Warp factor 85

Grand Banks has a new flagship in its 85 and, as demonstrated off the coast of Cannes on a trial of the first hull, it is most certainly worthy of the title.

Written by Charlotte Thomas
Photography by Onne van der Wal

16 May 2024


Mark (Ricko) Richards – highly successful race boat skipper and CEO of Grand Banks – can sometimes come across as a man of few words. But what can at first appear as reticence or shyness is actually something else. It’s embodied in his facial expression, which implies simply: Well mate, it’s obvious, isn’t it? After all, when a boat speaks for itself, what is there left to say?

It was that exact expression and concomitant lack of words that filled the flybridge of the first Grand Banks 85 as we charged into the Bay of Cannes for a post-show sea trial in September, with the wind up and the sea capping white. With the throttles pushed home and the Humphree stabiliser fins helping keep her level and true, the 85 charged into the seaway like it was a glassy day on a lake.

Quiet, comfortable and cruising at 20 knots (although it felt like 10), it took a few minutes before we realised we were one of only two boats from the whole boat show out braving the conditions. The other was the Grand Banks 54.

It was fitting that her smaller sister was out for a blast with us as it was the GB54 at Cannes last year that had so impressed me with its V-Warp hull and sprightly non-trawler performance.


Richards had enthusiastically promoted the then-in-build 85 as the next step in the design, and our carefully carving turns and smooth running seemed to back this up. This first hull has twin Volvo Penta IPS 1350s delivering 1,000 hp each, but it’s the design of the hull – which starts with a fine entry at the bow and warps as it runs aft to a near-flat stern with 5.5 degrees of deadrise – that really kicks the new Grand Banks flagship up a level.

Our trials – even into a solid 25 knots of breeze and a short, sharp and steep seaway – pulled up a cruise of 20 to 21 knots effortlessly, for which the projected range from the 10,000-litre tanks is 1,000 nautical miles. Throttle back to a still-respectable long-range cruise speed of 10 knots, and that bumps up to between 2,000 and 2,500 nautical miles.

The V-Warp is one aspect that delivers this super-efficient performance; the build method is another. “The whole boat is fully infused carbon and Corecell,” says Richards.

“This is one step off America’s Cup construction. Every speck of glass mat is cut by robots and the lamination kits are all within 2 millimetres tolerance. Every hull is coming out within 2 kilos of each other, which is incredible.”

But that’s not the only thing that’s incredible – in fact, everything about the 85 just feels so well-proportioned and beautifully put together.

The aft deck offers space and a wide oval table for alfresco dining – the 85 doesn’t offer tricks and gizmos like some manufacturers, though, with everything opening and folding and retracting. There’s a single door into the saloon, but with so many large windows, the interior doesn’t feel claustrophobic.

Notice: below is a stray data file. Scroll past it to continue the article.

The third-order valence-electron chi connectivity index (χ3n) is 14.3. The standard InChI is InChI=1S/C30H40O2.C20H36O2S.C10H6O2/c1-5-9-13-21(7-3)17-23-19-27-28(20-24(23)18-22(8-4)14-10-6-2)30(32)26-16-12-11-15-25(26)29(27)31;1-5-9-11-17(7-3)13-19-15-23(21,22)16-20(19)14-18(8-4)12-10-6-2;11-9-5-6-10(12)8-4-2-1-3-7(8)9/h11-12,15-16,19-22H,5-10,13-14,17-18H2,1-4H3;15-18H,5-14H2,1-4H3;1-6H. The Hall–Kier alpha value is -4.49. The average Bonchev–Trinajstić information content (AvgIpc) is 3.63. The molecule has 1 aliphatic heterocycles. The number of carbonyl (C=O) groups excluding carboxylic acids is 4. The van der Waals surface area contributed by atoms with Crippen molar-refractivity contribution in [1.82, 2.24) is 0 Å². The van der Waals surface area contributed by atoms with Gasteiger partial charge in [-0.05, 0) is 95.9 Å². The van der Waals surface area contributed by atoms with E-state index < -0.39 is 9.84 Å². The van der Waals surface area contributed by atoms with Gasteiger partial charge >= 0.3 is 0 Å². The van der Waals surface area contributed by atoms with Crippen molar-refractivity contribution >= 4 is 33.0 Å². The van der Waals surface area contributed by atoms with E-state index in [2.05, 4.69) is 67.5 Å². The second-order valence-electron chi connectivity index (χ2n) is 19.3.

It’s a modern take on the traditional trawler yacht, with every facet designed to allow owners to go anywhere without compromising on safety – hence that single door into the saloon; ideal when ocean conditions take a turn for the worse.

Two portside armchairs and an occasional table sit opposite a large C-shaped, wrap-around lounge to starboard that offers genuine comfort thanks in part to over-tall backrest cushions. Up a step lies the dining area with a generous table.

There’s an inside open-tread stair that runs up to the flybridge to port, and the galley on this hull is in front of a bulkhead, giving it separation from the saloon and dining area.

The forward galley counter features a hidden flip-up helm to starboard for convenient manoeuvring or coming alongside singlehanded, perhaps. The second hull features an open-plan main deck with the galley part of the entertaining space.

A short stair to port leads down to the lower deck accommodation, which feels both generous and delightfully cosseting. There’s a large VIP in the bow and a twin/ double with ensuite to starboard. Typically, the master suite occupies the full-beam prime midship spot, with a transverse ensuite or ensuite and walk-in robe aft.

In this first hull, the grandkids get a twin bunk cabin tucked in to port in front of a sumptuous outboard ensuite for the master, while the main cabin takes the depth from what would have been the aft bathroom to deliver the luxury of space. And space there is aplenty, with storage everywhere, including under the king bed, plus robes and a vanity.

Although the relocated ensuite replaces a private office space or chaise longue, there’s still room in the master for a hidden piano – the owner’s wife is a keen player.

The main helm with three-seater bench is up in the flybridge, which on hull #1 is the enclosed option. There’s a guest bench for two across from the console and another gorgeously comfortable C-shaped lounge aft of the helm. Along with a giant sunroof for some fresh air and rays, there are also electric windows all round, meaning even the enclosed skylounge fly can feel pretty open if conditions allow.